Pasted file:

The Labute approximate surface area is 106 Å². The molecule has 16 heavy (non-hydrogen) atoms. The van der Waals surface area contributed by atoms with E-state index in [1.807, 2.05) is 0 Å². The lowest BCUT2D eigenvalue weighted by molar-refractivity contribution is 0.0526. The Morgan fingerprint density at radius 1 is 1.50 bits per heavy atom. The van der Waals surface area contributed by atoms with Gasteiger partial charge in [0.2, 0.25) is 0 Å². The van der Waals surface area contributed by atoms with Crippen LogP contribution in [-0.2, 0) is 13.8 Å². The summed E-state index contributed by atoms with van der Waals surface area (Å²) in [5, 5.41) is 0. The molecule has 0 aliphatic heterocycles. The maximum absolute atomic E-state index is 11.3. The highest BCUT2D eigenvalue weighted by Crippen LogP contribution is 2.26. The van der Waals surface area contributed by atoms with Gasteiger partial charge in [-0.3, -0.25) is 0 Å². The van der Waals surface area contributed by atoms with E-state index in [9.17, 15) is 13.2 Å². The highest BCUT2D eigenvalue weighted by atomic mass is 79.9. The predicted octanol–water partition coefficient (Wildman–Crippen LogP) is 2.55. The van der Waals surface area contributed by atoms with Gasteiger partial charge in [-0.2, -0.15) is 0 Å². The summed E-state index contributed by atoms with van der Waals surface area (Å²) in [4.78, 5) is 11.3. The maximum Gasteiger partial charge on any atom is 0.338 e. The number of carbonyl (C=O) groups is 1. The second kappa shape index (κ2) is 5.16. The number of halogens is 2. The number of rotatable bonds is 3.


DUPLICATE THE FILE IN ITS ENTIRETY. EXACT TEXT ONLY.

The Labute approximate surface area is 106 Å². The molecule has 16 heavy (non-hydrogen) atoms. The van der Waals surface area contributed by atoms with E-state index in [1.807, 2.05) is 0 Å². The lowest BCUT2D eigenvalue weighted by molar-refractivity contribution is 0.0526. The Morgan fingerprint density at radius 1 is 1.50 bits per heavy atom. The van der Waals surface area contributed by atoms with Gasteiger partial charge in [0.2, 0.25) is 0 Å². The van der Waals surface area contributed by atoms with Crippen LogP contribution in [-0.2, 0) is 13.8 Å². The summed E-state index contributed by atoms with van der Waals surface area (Å²) in [5, 5.41) is 0. The molecule has 0 aliphatic heterocycles. The maximum absolute atomic E-state index is 11.3. The highest BCUT2D eigenvalue weighted by Crippen LogP contribution is 2.26. The van der Waals surface area contributed by atoms with Gasteiger partial charge in [-0.3, -0.25) is 0 Å². The van der Waals surface area contributed by atoms with E-state index in [9.17, 15) is 13.2 Å². The highest BCUT2D eigenvalue weighted by atomic mass is 79.9. The predicted octanol–water partition coefficient (Wildman–Crippen LogP) is 2.55. The van der Waals surface area contributed by atoms with Gasteiger partial charge in [-0.2, -0.15) is 0 Å². The summed E-state index contributed by atoms with van der Waals surface area (Å²) in [4.78, 5) is 11.3. The maximum Gasteiger partial charge on any atom is 0.338 e. The number of carbonyl (C=O) groups is 1. The second kappa shape index (κ2) is 5.16. The number of halogens is 2. The number of rotatable bonds is 3.